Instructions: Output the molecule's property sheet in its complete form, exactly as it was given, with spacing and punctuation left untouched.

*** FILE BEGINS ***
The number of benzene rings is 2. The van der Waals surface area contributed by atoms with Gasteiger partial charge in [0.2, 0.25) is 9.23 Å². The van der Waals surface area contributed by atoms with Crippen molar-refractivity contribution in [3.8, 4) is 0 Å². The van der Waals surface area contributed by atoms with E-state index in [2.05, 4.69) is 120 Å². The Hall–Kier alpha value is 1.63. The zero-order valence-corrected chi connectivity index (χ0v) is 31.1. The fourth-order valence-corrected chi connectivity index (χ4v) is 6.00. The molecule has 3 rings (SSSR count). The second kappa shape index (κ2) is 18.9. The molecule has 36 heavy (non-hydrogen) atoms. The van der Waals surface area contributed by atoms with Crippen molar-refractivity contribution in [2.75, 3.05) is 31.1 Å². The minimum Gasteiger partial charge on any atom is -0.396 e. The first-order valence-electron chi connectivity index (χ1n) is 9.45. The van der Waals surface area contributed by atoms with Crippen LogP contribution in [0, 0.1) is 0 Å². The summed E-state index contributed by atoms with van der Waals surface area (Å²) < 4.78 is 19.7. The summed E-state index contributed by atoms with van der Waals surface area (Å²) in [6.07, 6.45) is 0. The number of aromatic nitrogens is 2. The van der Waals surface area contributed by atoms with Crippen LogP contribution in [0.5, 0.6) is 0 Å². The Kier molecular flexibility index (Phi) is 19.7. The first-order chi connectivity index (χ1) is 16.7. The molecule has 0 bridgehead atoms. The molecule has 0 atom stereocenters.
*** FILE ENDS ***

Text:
The number of benzene rings is 2. The van der Waals surface area contributed by atoms with Gasteiger partial charge in [0.2, 0.25) is 9.23 Å². The van der Waals surface area contributed by atoms with Crippen molar-refractivity contribution in [3.8, 4) is 0 Å². The van der Waals surface area contributed by atoms with E-state index in [2.05, 4.69) is 120 Å². The Hall–Kier alpha value is 1.63. The zero-order valence-corrected chi connectivity index (χ0v) is 31.1. The fourth-order valence-corrected chi connectivity index (χ4v) is 6.00. The molecule has 3 rings (SSSR count). The second kappa shape index (κ2) is 18.9. The molecule has 36 heavy (non-hydrogen) atoms. The van der Waals surface area contributed by atoms with Crippen molar-refractivity contribution in [2.75, 3.05) is 31.1 Å². The minimum Gasteiger partial charge on any atom is -0.396 e. The first-order valence-electron chi connectivity index (χ1n) is 9.45. The van der Waals surface area contributed by atoms with Crippen LogP contribution in [0, 0.1) is 0 Å². The summed E-state index contributed by atoms with van der Waals surface area (Å²) < 4.78 is 19.7. The summed E-state index contributed by atoms with van der Waals surface area (Å²) in [6.07, 6.45) is 0. The number of aromatic nitrogens is 2. The van der Waals surface area contributed by atoms with Crippen LogP contribution in [0.5, 0.6) is 0 Å². The Kier molecular flexibility index (Phi) is 19.7. The first-order chi connectivity index (χ1) is 16.7. The molecule has 0 bridgehead atoms. The molecule has 0 atom stereocenters.